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My Sea Kit

July 28, 2023

NOAA Pacific Islands region observer Erin Smeltzer describes a vital part of any trip out to sea: the “sea kit.”

Fishery observer holding a large tuna by the tail longer than her. Erin has worked as a NOAA Fisheries observer these past 8 months. Credit: NOAA Fisheries/Erin Smeltzer

Before any trip out to sea, we fishery observers check that the fishing vessel we’re assigned has all of the required Coast Guard safety equipment. These items help make sure we’re physically OK throughout the trip…but what about our mental health? That’s where our “sea kits” come in! Lightweight sea kits help us get through weeks on the ocean by providing much needed comfort and entertainment.

What goes into the kit varies by observer, but there is one non-negotiable item for me: wipes. You never know if you’ll have an actual shower onboard. Or if showering will be impossibly challenging thanks to rough weather. Having wipes on hand is essential to avoid becoming known as “the stinky observer”!

Next up in my sea kit: music, podcasts, games, movies, and shows. I like to have a variety of entertainment downloaded onto my devices—even 5-year-old playlists that are no longer in my normal music rotation. I also like to include content I may not typically use, just in case I get tired of listening to or watching the same things week after week. And I don’t go anywhere without my e-reader. Unlike bulky, physical books, an e-reader is the perfect boat item because it’s tiny, lightweight, and less easily damaged by water, not to mention being able to store tons of content.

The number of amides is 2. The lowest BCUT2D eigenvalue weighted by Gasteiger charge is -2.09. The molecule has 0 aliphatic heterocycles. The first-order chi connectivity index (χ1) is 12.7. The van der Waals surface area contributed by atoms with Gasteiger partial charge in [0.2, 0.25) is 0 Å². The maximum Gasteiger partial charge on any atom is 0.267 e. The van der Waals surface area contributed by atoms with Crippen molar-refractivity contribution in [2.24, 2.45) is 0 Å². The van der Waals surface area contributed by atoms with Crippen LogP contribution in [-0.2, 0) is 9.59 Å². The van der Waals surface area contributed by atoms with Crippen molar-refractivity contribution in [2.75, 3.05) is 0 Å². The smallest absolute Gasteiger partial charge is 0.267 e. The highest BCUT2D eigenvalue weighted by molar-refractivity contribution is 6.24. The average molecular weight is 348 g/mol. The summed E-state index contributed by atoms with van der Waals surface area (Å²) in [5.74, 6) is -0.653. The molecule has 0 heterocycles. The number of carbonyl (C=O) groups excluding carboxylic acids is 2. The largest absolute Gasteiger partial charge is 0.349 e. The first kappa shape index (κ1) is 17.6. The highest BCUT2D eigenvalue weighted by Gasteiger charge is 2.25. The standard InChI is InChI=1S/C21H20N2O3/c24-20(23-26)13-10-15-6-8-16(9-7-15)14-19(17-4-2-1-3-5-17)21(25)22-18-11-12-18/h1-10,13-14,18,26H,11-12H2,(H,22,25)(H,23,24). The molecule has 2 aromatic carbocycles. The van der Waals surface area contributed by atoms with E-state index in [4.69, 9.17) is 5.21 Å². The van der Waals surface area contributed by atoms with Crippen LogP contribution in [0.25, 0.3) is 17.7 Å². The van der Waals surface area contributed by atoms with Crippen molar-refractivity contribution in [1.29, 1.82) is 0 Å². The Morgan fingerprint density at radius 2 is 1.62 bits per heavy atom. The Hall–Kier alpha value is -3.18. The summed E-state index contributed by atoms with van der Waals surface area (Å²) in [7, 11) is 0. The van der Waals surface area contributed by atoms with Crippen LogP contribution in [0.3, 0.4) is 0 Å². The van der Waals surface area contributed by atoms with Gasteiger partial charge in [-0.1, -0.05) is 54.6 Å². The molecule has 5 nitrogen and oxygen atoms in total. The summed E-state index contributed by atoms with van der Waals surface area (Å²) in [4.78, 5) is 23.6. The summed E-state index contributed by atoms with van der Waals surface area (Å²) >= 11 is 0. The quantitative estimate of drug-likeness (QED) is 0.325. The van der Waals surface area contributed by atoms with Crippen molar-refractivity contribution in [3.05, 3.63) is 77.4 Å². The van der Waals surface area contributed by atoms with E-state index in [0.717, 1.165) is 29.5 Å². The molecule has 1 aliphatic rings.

Loose colorful fruit gummies.
Fruity gummy snacks are a part of my sea kit. Credit: NOAA Fisheries

Last but not least, I always include my favorite snacks and nonperishable food in my sea kit. Comfort food is vital when you don’t know what kind of food your crew will have. My kit staples are protein bars and shakes; fruit, yogurt, or smoothie squeeze pouches; fruit snacks; oatmeal; and juice. 

Curating the perfect individualized sea kit takes some trial and error. But ultimately, the items in the kits make observers feel well-prepared and comfortable to spend weeks at sea.

Meet the Blogger

Fishery observer on a small blue boat holding a fish by its mouth.


Erin Smeltzer has been a contracted NOAA Fisheries observer since October 2022. Her work with NOAA Fisheries’ Pacific Islands Region Observer Program allows her to spend time on boats with marine life and be in Hawaiʻi—a place she’s always wanted to live. What she likes most about working as an observer is being able to witness all types of fish, sharks, mammals, and birds in their natural environment. “It’s not everyday you get to see live hundred-pound tunas or seven-foot-long sharks in front of your very eyes,” she said. Erin is originally from Cape Cod, Massachusetts. She attended the University of Vermont and studied environmental studies. In her free time, Erin loves to hike, snorkel, go to the beach, and do anything outdoors.